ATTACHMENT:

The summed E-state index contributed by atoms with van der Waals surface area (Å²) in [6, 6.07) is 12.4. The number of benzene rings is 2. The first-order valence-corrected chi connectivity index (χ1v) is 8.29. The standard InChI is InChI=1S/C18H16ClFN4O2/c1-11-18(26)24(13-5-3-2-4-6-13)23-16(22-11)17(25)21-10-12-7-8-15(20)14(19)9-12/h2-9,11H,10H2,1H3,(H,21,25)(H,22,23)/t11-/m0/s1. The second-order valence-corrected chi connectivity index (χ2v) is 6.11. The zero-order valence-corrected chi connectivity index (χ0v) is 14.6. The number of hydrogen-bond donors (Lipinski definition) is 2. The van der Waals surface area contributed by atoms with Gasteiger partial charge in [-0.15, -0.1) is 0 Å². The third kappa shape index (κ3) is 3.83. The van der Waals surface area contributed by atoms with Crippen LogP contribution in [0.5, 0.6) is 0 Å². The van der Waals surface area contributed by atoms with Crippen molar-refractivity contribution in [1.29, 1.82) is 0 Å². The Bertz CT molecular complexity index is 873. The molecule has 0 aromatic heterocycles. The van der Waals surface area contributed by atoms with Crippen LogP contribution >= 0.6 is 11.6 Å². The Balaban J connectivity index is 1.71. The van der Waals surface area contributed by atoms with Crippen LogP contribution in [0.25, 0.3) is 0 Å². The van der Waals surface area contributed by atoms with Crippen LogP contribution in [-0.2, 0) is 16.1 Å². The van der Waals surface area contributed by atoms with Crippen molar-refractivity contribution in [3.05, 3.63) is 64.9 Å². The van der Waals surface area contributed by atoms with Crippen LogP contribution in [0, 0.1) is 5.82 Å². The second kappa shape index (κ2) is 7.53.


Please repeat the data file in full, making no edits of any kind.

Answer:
The summed E-state index contributed by atoms with van der Waals surface area (Å²) in [6, 6.07) is 12.4. The number of benzene rings is 2. The first-order valence-corrected chi connectivity index (χ1v) is 8.29. The standard InChI is InChI=1S/C18H16ClFN4O2/c1-11-18(26)24(13-5-3-2-4-6-13)23-16(22-11)17(25)21-10-12-7-8-15(20)14(19)9-12/h2-9,11H,10H2,1H3,(H,21,25)(H,22,23)/t11-/m0/s1. The second-order valence-corrected chi connectivity index (χ2v) is 6.11. The zero-order valence-corrected chi connectivity index (χ0v) is 14.6. The number of hydrogen-bond donors (Lipinski definition) is 2. The van der Waals surface area contributed by atoms with Gasteiger partial charge in [-0.15, -0.1) is 0 Å². The third kappa shape index (κ3) is 3.83. The van der Waals surface area contributed by atoms with Crippen LogP contribution in [0.5, 0.6) is 0 Å². The van der Waals surface area contributed by atoms with Crippen molar-refractivity contribution in [1.29, 1.82) is 0 Å². The Bertz CT molecular complexity index is 873. The molecule has 0 aromatic heterocycles. The van der Waals surface area contributed by atoms with Crippen LogP contribution >= 0.6 is 11.6 Å². The Balaban J connectivity index is 1.71. The van der Waals surface area contributed by atoms with Crippen LogP contribution in [0.25, 0.3) is 0 Å². The van der Waals surface area contributed by atoms with Crippen LogP contribution in [-0.2, 0) is 16.1 Å². The van der Waals surface area contributed by atoms with Crippen molar-refractivity contribution in [3.05, 3.63) is 64.9 Å². The van der Waals surface area contributed by atoms with Crippen LogP contribution in [0, 0.1) is 5.82 Å². The second kappa shape index (κ2) is 7.53.